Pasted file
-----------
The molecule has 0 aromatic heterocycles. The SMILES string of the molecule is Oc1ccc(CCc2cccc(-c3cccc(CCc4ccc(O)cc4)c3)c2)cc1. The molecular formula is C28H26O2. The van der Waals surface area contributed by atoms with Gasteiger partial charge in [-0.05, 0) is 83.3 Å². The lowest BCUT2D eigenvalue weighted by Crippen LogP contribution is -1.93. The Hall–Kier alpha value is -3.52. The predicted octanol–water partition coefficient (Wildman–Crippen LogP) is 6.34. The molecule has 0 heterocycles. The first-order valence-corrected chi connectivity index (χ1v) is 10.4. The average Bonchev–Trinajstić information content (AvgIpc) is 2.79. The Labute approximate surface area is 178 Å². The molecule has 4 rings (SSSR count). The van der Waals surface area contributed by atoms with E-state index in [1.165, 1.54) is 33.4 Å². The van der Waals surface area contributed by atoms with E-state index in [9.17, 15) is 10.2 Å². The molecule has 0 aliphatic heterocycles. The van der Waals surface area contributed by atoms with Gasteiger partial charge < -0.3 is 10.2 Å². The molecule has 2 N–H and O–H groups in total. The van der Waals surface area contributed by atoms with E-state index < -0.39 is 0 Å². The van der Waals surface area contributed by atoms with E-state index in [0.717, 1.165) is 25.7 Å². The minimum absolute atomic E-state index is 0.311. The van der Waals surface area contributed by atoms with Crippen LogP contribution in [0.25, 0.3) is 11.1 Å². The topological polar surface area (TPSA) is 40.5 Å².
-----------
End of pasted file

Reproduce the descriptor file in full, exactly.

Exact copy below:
The molecule has 0 aromatic heterocycles. The SMILES string of the molecule is Oc1ccc(CCc2cccc(-c3cccc(CCc4ccc(O)cc4)c3)c2)cc1. The molecular formula is C28H26O2. The van der Waals surface area contributed by atoms with Gasteiger partial charge in [-0.05, 0) is 83.3 Å². The lowest BCUT2D eigenvalue weighted by Crippen LogP contribution is -1.93. The Hall–Kier alpha value is -3.52. The predicted octanol–water partition coefficient (Wildman–Crippen LogP) is 6.34. The molecule has 0 heterocycles. The first-order valence-corrected chi connectivity index (χ1v) is 10.4. The average Bonchev–Trinajstić information content (AvgIpc) is 2.79. The Labute approximate surface area is 178 Å². The molecule has 4 rings (SSSR count). The van der Waals surface area contributed by atoms with E-state index in [1.165, 1.54) is 33.4 Å². The van der Waals surface area contributed by atoms with E-state index in [9.17, 15) is 10.2 Å². The molecule has 0 aliphatic heterocycles. The van der Waals surface area contributed by atoms with Gasteiger partial charge < -0.3 is 10.2 Å². The molecule has 2 N–H and O–H groups in total. The van der Waals surface area contributed by atoms with E-state index < -0.39 is 0 Å². The van der Waals surface area contributed by atoms with E-state index in [0.717, 1.165) is 25.7 Å². The minimum absolute atomic E-state index is 0.311. The van der Waals surface area contributed by atoms with Crippen LogP contribution in [0.25, 0.3) is 11.1 Å². The topological polar surface area (TPSA) is 40.5 Å².